Birds of Prey downhill training postponed a day; racing starts Friday
November 28, 2017
BEAVER CREEK — The International Ski Federation (FIS) called off FIS Birds of Prey downhill training at Beaver Creek scheduled for Tuesday, Nov. 28, on the afternoon of Monday, Nov. 27.
Birds of Prey’s first downhill training is now set for Wednesday, Nov. 29, at 10 a.m.
“The Birds Eye View,” an email chain sent to media members covering the event, cited the fact that “more snow is expected” in the forecast, as the reason. While predicting the weather is more art than a science, weather.com has no snow in the forecast.
FIS WEIGHS IN
That said, Markus Waldner, chief race director for the men’s World Cup tour inspected the course on Monday and issued the following statement:
“I got a first-hand look at the course today and Beaver Creek, the (Talon) Crew have done an excellent job getting everything ready. The conditions on the course are ideal, with hard and compact snow and the weather forecast is looking good. We’re looking forward to a great week of training and a weekend of racing.”
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According to FIS rules, there must be one day of downhill training at a World Cup site to hold a downhill race — Birds of Prey’s is scheduled for Saturday, Dec. 2. Since the downhill is the marquee event of any weekend of speed events, getting in a training run in is a priority for Wednesday or Thursday, Nov. 30.
Tom Boyd, the director of communications for the Vail Valley Foundation and the chief of press for Birds of Prey, said that the trainings and races are on schedule.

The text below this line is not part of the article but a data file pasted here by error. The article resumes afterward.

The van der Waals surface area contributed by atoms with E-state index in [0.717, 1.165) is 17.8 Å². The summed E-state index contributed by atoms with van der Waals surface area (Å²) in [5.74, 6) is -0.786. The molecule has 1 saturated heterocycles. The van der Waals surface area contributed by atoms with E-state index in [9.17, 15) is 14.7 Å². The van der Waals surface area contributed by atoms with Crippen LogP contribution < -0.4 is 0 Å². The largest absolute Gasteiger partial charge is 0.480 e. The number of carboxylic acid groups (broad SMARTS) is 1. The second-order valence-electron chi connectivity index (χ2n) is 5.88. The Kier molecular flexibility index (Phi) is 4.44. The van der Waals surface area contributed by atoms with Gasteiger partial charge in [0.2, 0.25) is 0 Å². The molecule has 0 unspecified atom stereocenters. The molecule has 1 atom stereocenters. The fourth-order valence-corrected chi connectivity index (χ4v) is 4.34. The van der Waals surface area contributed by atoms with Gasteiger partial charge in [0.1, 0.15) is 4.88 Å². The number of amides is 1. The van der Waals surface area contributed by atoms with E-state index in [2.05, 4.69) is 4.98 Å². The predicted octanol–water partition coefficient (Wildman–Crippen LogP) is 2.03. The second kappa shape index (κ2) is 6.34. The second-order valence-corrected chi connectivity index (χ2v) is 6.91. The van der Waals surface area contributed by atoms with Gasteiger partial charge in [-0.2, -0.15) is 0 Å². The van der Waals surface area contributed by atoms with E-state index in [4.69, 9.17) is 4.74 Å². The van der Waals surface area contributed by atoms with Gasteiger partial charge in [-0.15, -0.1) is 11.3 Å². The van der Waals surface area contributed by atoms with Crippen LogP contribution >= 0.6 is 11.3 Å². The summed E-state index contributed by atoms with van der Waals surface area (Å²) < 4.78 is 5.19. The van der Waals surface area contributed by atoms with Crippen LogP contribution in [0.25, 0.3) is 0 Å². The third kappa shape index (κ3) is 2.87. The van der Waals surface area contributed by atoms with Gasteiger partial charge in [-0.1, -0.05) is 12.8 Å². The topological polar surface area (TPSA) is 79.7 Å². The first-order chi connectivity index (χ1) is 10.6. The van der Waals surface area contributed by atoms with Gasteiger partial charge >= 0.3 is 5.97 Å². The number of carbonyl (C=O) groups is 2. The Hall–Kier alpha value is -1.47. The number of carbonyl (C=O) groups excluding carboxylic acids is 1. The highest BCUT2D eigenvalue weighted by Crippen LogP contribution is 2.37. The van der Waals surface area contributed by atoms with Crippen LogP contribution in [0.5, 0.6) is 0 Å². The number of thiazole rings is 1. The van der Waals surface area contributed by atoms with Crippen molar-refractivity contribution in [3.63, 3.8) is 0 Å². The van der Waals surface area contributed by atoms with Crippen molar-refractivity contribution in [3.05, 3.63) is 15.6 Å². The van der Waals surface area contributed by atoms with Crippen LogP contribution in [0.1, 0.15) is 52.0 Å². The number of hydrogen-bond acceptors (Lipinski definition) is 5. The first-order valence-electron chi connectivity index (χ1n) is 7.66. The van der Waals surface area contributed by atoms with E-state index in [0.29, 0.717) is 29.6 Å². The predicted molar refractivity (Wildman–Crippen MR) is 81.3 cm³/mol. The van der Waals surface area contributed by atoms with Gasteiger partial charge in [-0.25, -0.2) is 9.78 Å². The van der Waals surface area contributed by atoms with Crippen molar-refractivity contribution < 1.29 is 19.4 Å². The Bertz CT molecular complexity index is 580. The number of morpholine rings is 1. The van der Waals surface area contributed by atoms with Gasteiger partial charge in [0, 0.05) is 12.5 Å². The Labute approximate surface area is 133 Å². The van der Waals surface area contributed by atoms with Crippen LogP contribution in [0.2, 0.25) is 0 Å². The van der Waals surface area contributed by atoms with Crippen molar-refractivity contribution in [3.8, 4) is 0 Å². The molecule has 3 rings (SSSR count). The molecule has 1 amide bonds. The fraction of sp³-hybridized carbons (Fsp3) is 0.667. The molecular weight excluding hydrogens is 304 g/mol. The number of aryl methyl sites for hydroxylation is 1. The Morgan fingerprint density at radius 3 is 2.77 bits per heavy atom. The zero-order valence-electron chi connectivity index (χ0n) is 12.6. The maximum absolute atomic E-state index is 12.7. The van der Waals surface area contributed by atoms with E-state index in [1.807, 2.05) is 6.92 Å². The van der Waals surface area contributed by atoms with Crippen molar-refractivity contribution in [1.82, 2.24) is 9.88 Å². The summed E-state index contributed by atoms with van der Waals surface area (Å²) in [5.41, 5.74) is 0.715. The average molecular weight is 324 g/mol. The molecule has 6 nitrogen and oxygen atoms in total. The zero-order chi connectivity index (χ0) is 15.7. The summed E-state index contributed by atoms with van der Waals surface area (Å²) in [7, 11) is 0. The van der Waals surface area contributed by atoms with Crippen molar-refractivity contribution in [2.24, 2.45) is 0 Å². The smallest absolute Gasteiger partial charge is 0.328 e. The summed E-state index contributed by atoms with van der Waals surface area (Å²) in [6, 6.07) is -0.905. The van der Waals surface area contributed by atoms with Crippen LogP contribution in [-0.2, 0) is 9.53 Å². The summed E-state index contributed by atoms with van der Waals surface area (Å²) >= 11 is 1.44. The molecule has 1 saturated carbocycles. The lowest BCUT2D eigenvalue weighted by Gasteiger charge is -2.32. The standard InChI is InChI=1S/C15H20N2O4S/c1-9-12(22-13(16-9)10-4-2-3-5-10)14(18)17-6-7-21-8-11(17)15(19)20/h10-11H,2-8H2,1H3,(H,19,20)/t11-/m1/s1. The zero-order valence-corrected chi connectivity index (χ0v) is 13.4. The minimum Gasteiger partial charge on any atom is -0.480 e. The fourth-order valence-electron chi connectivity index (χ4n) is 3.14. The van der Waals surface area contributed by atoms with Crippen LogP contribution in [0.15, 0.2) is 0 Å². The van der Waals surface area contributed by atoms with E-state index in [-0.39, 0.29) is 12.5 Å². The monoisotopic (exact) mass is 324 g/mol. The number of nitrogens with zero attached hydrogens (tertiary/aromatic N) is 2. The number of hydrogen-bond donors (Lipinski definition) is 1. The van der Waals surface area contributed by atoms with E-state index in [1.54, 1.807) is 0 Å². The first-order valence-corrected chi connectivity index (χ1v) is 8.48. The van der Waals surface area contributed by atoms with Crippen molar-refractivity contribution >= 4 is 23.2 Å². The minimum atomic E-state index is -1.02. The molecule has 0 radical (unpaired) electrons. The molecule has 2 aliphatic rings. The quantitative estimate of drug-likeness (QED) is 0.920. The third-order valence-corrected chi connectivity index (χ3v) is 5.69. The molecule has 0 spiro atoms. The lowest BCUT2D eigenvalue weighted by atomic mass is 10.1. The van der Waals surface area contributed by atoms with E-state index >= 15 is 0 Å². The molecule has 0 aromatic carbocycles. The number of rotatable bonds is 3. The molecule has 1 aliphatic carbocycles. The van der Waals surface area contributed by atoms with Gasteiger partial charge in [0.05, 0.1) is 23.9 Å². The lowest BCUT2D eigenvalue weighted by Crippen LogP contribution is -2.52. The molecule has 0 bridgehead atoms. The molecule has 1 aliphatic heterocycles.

“I think it’s going to proceed as a normal year with two trainings, a super-G, downhill and (giant slalom),” Boyd said. “It’s hard to communicate how the course is in phenomenal shape. You really have to see it to believe it. When the photos come down of training, people will realize how the course is.”
COURSE ALREADY BUILT
Coming off last year when the Birds of Prey races were canceled because of warm temperatures, a limited opening to both Vail and Beaver Creek for recreational skiing and a warm day on Monday, one can understand why all involved are worried about the perception that the races might be in danger again.
“(Other people) are thinking snow,” Boyd said. “We’re thinking temperatures.”
Ski-racing snow is different than recreational snow. The World Cup tour races on icy, man-made snow. As Boyd said, sites such as Beaver Creek need lower temperatures to make snow and work on the course. The forecast is favorable on those counts with nighttime lows in the 20s and teens this week.
“World Cup ski racing is about man-made snow,” Boyd said. “The course has been worked on for weeks and is fully built. We’re just fine-tuning it.”